Jun 11th, Addressing Polarization in Society, with Rev. Tyler McQuilkin
A Part of the Series:
Our Scripture today comes from the book of Romans chapter 12, verses one through nine. And the apostle Paul writes, I appeal to you, Therefore, brothers and sisters on the basis of God’s mercy, to present your bodies as a living sacrifice holy and acceptable to God, which is your reasonable act of worship. Do not be conformed to this age, but be transformed by the renewing of the mind, so that you may discern what is the will of God, what is good and acceptable and perfect. For by the grace given to me, I say to everyone among you, not to think of yourself more highly than you ought to ought to think but to think with sober judgment, each according to the measure of faith that God has assigned. For as in one body, we have many members, and not all the members have the same function. So we who are many, are one body in Christ, and individually, we are members, one of another. We have gifts that differ according to the grace given to us. prophesy in proportion to faith, ministry and ministering the teacher in teaching the encourager and encouragement, the giver in sincerity, the leader in diligence, the compassionate and cheerfulness.
About six years ago, my wife Lonnie and I made a trip to Norway. lonnis dad is Norwegian and was living there at the time. And my grandfather also grew up in Norway, so we thought it would be a fun time to plan a trip to visit her dad and our relatives in Norway. We ran what we went around to the small fishing village my grandfather grew up in during World War Two. We went to museums and learned about Norway’s long history. And we were able to hike through some of the some of the fjords there. Well, we made some great memories on this trip.
One of the most memorable parts for me, was a long dinner conversation we had with some new friends. Lonnie, his uncle ran a ski camp bed and breakfast and a small restaurant in a small town called hair and the first night we visited Lonnie his uncle inherent. He planned a dinner with a couple of his restaurant staff. Along with me and Lonnie, the other two people at the table were a pizza chef named Casiano, who was born in Italy, but raised in Brazil. And then a waiter named Frederick, who is Swedish.
This was in the summer of 2017, when politics in the US was regularly regularly in the news and people from all over the world were observing the US political landscape. So during our conversation, Lonnie and I were eventually asked about politics in our country. As the conversation turned toward politics, we soon learned the views of both Cassiano and Frederick. Now, growing up in Sweden, a socialist country. It wasn’t a surprise to us that Frederick was a strong socialist and leaned pretty far left politically. And then on the other side, Cassiano was a strong conservative and spoke strongly against liberal politics. When their different political identities were shared, I immediately began to tense up because I was so concerned about where the conversation would lead from there. Lonnie, and I mostly just listened as the two of them talked. And to my surprise, we ended up talking about politics and religion and so many contemporary issues over the next several hours, all while staying completely tame and cordial to one another.
Never once was a voice raised. Now, I continue to reflect back on that dinner conversation, and wonder if a similar conversation could become our norm in the US today. Now, both Frederick and Casiano held strongly to their beliefs, they would poke holes in the other’s arguments.
They both also did a wonderful job receiving criticism from the other one, and listening to the others perspective. As I look at our society today, I am continually worried about the polarization happening in the world, and especially in our country. The author Wendell Berry writes, we remain polarized and the longer we remain, so the greater the distance between the polls and he continues. This I think is because at the polls, some people recognize themselves as accusers and consumers and the other as senator, so long as these categorical differences are maintained the polarization at any time and under whatever circumstances can only be as extreme as possible. Now, I don’t think the solution to polarization is conformity to one mode of thinking. That sounds like a far fetched goal that would inevitably lead to abuse of power and coercion to get a uniform way of thinking and acting in the world. As Wendell Berry says, We easily form groups where we accuse others as sinners, making ourselves clear of all sin that we may have. We say we are right, and that they are the sinners who are wrong. So instead of conformity, maybe a solution to polarization is putting an end to pointing and, and accusing, and actually turning toward listening to each other, and seeking understanding for why the other group thinks the way they do.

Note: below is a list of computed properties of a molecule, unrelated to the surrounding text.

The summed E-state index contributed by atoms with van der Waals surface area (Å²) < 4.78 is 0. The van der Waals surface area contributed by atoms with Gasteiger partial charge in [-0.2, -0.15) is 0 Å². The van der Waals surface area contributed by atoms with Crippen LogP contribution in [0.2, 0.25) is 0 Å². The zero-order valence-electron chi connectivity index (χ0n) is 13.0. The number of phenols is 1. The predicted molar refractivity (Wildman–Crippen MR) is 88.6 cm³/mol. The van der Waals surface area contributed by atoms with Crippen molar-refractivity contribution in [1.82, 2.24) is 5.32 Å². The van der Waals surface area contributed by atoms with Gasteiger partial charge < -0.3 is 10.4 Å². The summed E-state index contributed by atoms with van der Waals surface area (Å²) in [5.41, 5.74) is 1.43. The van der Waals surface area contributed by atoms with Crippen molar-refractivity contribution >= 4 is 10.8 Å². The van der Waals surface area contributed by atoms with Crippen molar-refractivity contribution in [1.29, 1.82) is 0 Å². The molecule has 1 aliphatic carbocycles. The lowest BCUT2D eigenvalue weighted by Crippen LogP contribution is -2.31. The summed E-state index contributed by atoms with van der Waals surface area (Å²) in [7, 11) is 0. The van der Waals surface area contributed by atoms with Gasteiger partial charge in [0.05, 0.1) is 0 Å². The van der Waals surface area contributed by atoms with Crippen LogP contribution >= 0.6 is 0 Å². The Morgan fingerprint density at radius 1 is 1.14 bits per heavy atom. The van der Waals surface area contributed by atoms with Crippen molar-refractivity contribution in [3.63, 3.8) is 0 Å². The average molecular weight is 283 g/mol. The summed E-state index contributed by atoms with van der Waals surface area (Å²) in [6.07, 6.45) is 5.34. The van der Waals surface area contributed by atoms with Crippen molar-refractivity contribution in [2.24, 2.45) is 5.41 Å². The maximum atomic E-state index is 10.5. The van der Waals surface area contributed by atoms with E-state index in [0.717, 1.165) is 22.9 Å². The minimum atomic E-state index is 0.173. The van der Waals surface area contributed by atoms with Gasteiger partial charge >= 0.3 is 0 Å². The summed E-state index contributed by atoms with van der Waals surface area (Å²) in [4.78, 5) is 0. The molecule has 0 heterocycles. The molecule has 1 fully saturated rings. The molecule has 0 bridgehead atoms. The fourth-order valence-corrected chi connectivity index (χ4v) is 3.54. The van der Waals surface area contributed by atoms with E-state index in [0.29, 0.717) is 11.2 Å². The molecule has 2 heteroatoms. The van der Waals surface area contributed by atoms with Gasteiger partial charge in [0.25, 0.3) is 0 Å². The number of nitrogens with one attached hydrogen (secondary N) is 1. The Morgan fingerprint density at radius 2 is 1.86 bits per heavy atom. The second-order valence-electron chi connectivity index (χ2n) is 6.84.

The apostle Paul was a missionary who worked with churches, all throughout what we know today as Asia Minor and modern Europe. Part of his ministry involved writing letters to churches around the Mediterranean, which often included words of encouragement to these churches, and their faith, showing them where they had been wrong and missed the mark as the church. And then often, he had long sections talking about what God has done for us in Christ.
The letter to the Romans follows a similar structure. He begins the letter, writing about the guilt of humanity, because all have sinned and turned from God to their own ways. He then continues with a long section on being justified by faith through the faithfulness of God in Christ. And because of this faithfulness of God, and living a life of faith, the apostle closes this letter to the church in Rome, addressing what life should look like, because of their faith in what God has done in Christ. And this is where our text is found in Romans.
This section on a new life in Christ calls the church to a life of unity, where we work toward peace with one another, both within the church, and outside of the church in the greater society. The apostle Paul calls the church in Rome to discern the will of God, and to do what is good and acceptable.
He calls them to humility, so that way, they do not think of themselves too highly. And he calls them to live as one body in Christ. If the church lives into this call to live as one body, the results should be a life of unity with one another. But as one scholar notes, Unity should not be reduced to sheer conformity. In our Scripture today, Paul goes on to use the metaphor of the body, acknowledging that the body is comprised of so many different parts and functions.
He writes in verse five, and six that we who are many are one body in Christ, and individually, we are members of one another. We have gifts that differ according to the grace given to us. Paul’s use of the body metaphor to the Christian community, makes it clear that diversity and difference is something that should be celebrated and welcomed.